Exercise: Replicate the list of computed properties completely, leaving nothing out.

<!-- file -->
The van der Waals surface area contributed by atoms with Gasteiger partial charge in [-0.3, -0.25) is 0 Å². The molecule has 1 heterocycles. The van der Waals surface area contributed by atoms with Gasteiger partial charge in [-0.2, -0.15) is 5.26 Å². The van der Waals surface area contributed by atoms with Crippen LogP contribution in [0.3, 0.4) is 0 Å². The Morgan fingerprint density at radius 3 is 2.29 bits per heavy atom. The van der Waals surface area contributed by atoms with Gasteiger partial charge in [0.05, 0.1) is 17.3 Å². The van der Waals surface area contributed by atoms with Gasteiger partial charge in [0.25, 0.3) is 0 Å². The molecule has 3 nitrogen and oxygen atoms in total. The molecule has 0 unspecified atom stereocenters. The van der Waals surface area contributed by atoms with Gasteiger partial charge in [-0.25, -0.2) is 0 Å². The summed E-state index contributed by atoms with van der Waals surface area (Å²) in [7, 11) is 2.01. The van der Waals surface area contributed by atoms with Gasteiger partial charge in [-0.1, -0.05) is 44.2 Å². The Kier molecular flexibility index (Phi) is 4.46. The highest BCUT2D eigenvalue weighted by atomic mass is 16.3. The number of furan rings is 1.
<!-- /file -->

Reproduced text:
The van der Waals surface area contributed by atoms with Gasteiger partial charge in [-0.3, -0.25) is 0 Å². The molecule has 1 heterocycles. The van der Waals surface area contributed by atoms with Gasteiger partial charge in [-0.2, -0.15) is 5.26 Å². The van der Waals surface area contributed by atoms with Crippen LogP contribution in [0.3, 0.4) is 0 Å². The Morgan fingerprint density at radius 3 is 2.29 bits per heavy atom. The van der Waals surface area contributed by atoms with Gasteiger partial charge in [0.05, 0.1) is 17.3 Å². The van der Waals surface area contributed by atoms with Gasteiger partial charge in [0.25, 0.3) is 0 Å². The molecule has 3 nitrogen and oxygen atoms in total. The molecule has 0 unspecified atom stereocenters. The van der Waals surface area contributed by atoms with Gasteiger partial charge in [-0.25, -0.2) is 0 Å². The summed E-state index contributed by atoms with van der Waals surface area (Å²) in [7, 11) is 2.01. The van der Waals surface area contributed by atoms with Gasteiger partial charge in [-0.1, -0.05) is 44.2 Å². The Kier molecular flexibility index (Phi) is 4.46. The highest BCUT2D eigenvalue weighted by atomic mass is 16.3. The number of furan rings is 1.